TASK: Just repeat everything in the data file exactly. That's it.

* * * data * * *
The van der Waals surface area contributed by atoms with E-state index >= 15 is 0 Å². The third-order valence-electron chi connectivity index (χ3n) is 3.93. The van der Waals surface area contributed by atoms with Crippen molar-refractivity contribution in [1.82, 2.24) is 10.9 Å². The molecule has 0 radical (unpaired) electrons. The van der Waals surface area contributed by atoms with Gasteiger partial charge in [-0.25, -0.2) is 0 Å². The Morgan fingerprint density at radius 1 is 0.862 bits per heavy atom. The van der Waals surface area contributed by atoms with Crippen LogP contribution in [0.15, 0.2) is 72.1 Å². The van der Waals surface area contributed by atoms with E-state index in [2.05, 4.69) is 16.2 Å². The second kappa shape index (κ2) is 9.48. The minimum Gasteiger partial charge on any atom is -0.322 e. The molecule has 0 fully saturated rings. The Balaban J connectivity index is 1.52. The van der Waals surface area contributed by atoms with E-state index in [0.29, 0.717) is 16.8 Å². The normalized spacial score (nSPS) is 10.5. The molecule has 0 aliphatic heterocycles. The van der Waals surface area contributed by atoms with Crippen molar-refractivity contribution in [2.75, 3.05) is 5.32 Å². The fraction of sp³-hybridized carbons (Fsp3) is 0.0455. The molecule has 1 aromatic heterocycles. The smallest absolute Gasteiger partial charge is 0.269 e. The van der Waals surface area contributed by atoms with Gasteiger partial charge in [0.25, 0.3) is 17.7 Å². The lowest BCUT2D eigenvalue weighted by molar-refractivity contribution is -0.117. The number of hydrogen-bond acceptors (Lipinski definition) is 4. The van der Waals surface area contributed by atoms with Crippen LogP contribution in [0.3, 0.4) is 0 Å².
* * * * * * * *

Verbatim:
The van der Waals surface area contributed by atoms with E-state index >= 15 is 0 Å². The third-order valence-electron chi connectivity index (χ3n) is 3.93. The van der Waals surface area contributed by atoms with Crippen molar-refractivity contribution in [1.82, 2.24) is 10.9 Å². The molecule has 0 radical (unpaired) electrons. The van der Waals surface area contributed by atoms with Gasteiger partial charge in [-0.25, -0.2) is 0 Å². The Morgan fingerprint density at radius 1 is 0.862 bits per heavy atom. The van der Waals surface area contributed by atoms with Crippen LogP contribution in [0.15, 0.2) is 72.1 Å². The van der Waals surface area contributed by atoms with E-state index in [2.05, 4.69) is 16.2 Å². The second kappa shape index (κ2) is 9.48. The minimum Gasteiger partial charge on any atom is -0.322 e. The molecule has 0 fully saturated rings. The Balaban J connectivity index is 1.52. The van der Waals surface area contributed by atoms with E-state index in [0.29, 0.717) is 16.8 Å². The normalized spacial score (nSPS) is 10.5. The molecule has 0 aliphatic heterocycles. The van der Waals surface area contributed by atoms with Crippen molar-refractivity contribution in [2.75, 3.05) is 5.32 Å². The fraction of sp³-hybridized carbons (Fsp3) is 0.0455. The molecule has 1 aromatic heterocycles. The smallest absolute Gasteiger partial charge is 0.269 e. The van der Waals surface area contributed by atoms with Gasteiger partial charge in [0.25, 0.3) is 17.7 Å². The lowest BCUT2D eigenvalue weighted by molar-refractivity contribution is -0.117. The number of hydrogen-bond acceptors (Lipinski definition) is 4. The van der Waals surface area contributed by atoms with Crippen LogP contribution in [0.3, 0.4) is 0 Å².